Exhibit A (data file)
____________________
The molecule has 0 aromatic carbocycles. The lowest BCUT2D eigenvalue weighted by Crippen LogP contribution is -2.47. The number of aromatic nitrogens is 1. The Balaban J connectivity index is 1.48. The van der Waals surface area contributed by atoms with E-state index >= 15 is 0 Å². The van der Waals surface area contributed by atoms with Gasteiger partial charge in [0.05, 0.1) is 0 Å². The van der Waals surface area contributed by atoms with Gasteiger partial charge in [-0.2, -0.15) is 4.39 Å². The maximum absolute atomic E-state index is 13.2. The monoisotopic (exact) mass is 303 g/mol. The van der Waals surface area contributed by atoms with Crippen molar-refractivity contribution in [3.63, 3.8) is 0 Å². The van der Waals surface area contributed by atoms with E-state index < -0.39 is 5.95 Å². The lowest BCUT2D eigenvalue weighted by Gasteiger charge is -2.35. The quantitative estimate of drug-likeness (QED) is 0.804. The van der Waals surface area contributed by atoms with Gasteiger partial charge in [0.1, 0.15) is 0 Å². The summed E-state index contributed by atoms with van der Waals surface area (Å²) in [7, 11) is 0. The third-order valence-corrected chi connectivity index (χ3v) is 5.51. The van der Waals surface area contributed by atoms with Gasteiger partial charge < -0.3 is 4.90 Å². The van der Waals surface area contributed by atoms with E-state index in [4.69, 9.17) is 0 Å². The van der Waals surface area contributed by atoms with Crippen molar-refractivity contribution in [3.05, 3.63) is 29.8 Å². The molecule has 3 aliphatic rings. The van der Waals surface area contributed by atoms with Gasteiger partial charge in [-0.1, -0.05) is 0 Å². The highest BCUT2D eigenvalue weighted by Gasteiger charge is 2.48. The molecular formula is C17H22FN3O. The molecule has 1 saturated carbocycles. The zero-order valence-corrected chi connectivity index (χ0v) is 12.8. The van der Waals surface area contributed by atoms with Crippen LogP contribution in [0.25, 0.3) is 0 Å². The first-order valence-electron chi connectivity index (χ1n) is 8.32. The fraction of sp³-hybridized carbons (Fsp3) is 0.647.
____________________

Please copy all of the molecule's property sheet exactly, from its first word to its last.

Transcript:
The molecule has 0 aromatic carbocycles. The lowest BCUT2D eigenvalue weighted by Crippen LogP contribution is -2.47. The number of aromatic nitrogens is 1. The Balaban J connectivity index is 1.48. The van der Waals surface area contributed by atoms with E-state index >= 15 is 0 Å². The van der Waals surface area contributed by atoms with Gasteiger partial charge in [0.05, 0.1) is 0 Å². The van der Waals surface area contributed by atoms with Gasteiger partial charge in [-0.2, -0.15) is 4.39 Å². The maximum absolute atomic E-state index is 13.2. The monoisotopic (exact) mass is 303 g/mol. The van der Waals surface area contributed by atoms with Crippen molar-refractivity contribution in [3.63, 3.8) is 0 Å². The van der Waals surface area contributed by atoms with E-state index < -0.39 is 5.95 Å². The lowest BCUT2D eigenvalue weighted by Gasteiger charge is -2.35. The quantitative estimate of drug-likeness (QED) is 0.804. The van der Waals surface area contributed by atoms with Gasteiger partial charge in [0.1, 0.15) is 0 Å². The summed E-state index contributed by atoms with van der Waals surface area (Å²) in [7, 11) is 0. The third-order valence-corrected chi connectivity index (χ3v) is 5.51. The van der Waals surface area contributed by atoms with Gasteiger partial charge < -0.3 is 4.90 Å². The van der Waals surface area contributed by atoms with E-state index in [4.69, 9.17) is 0 Å². The van der Waals surface area contributed by atoms with Crippen molar-refractivity contribution in [3.05, 3.63) is 29.8 Å². The molecule has 3 aliphatic rings. The van der Waals surface area contributed by atoms with Gasteiger partial charge in [-0.1, -0.05) is 0 Å². The highest BCUT2D eigenvalue weighted by Gasteiger charge is 2.48. The molecular formula is C17H22FN3O. The molecule has 1 saturated carbocycles. The zero-order valence-corrected chi connectivity index (χ0v) is 12.8. The van der Waals surface area contributed by atoms with Crippen LogP contribution in [0.25, 0.3) is 0 Å². The first-order valence-electron chi connectivity index (χ1n) is 8.32. The fraction of sp³-hybridized carbons (Fsp3) is 0.647.